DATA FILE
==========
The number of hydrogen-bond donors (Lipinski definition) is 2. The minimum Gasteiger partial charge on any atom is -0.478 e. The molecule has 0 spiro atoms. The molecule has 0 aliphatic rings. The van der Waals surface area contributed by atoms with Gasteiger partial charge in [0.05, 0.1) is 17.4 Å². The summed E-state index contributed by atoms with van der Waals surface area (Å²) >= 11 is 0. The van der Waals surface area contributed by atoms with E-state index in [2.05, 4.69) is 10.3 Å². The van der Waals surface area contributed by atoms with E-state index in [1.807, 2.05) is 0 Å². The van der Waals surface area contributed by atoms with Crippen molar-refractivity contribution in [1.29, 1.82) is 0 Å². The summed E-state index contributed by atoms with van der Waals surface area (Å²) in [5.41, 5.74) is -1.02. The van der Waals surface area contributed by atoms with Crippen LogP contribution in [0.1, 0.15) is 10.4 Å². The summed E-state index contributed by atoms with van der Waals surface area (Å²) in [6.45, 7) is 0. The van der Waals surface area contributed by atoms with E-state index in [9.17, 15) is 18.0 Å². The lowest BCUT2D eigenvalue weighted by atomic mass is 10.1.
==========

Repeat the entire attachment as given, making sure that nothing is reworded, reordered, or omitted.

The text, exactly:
The number of hydrogen-bond donors (Lipinski definition) is 2. The minimum Gasteiger partial charge on any atom is -0.478 e. The molecule has 0 spiro atoms. The molecule has 0 aliphatic rings. The van der Waals surface area contributed by atoms with Gasteiger partial charge in [0.05, 0.1) is 17.4 Å². The summed E-state index contributed by atoms with van der Waals surface area (Å²) >= 11 is 0. The van der Waals surface area contributed by atoms with E-state index in [2.05, 4.69) is 10.3 Å². The van der Waals surface area contributed by atoms with E-state index in [1.807, 2.05) is 0 Å². The van der Waals surface area contributed by atoms with Crippen molar-refractivity contribution in [1.29, 1.82) is 0 Å². The summed E-state index contributed by atoms with van der Waals surface area (Å²) in [5.41, 5.74) is -1.02. The van der Waals surface area contributed by atoms with Crippen LogP contribution in [0.1, 0.15) is 10.4 Å². The summed E-state index contributed by atoms with van der Waals surface area (Å²) in [6.45, 7) is 0. The van der Waals surface area contributed by atoms with E-state index in [9.17, 15) is 18.0 Å². The lowest BCUT2D eigenvalue weighted by atomic mass is 10.1.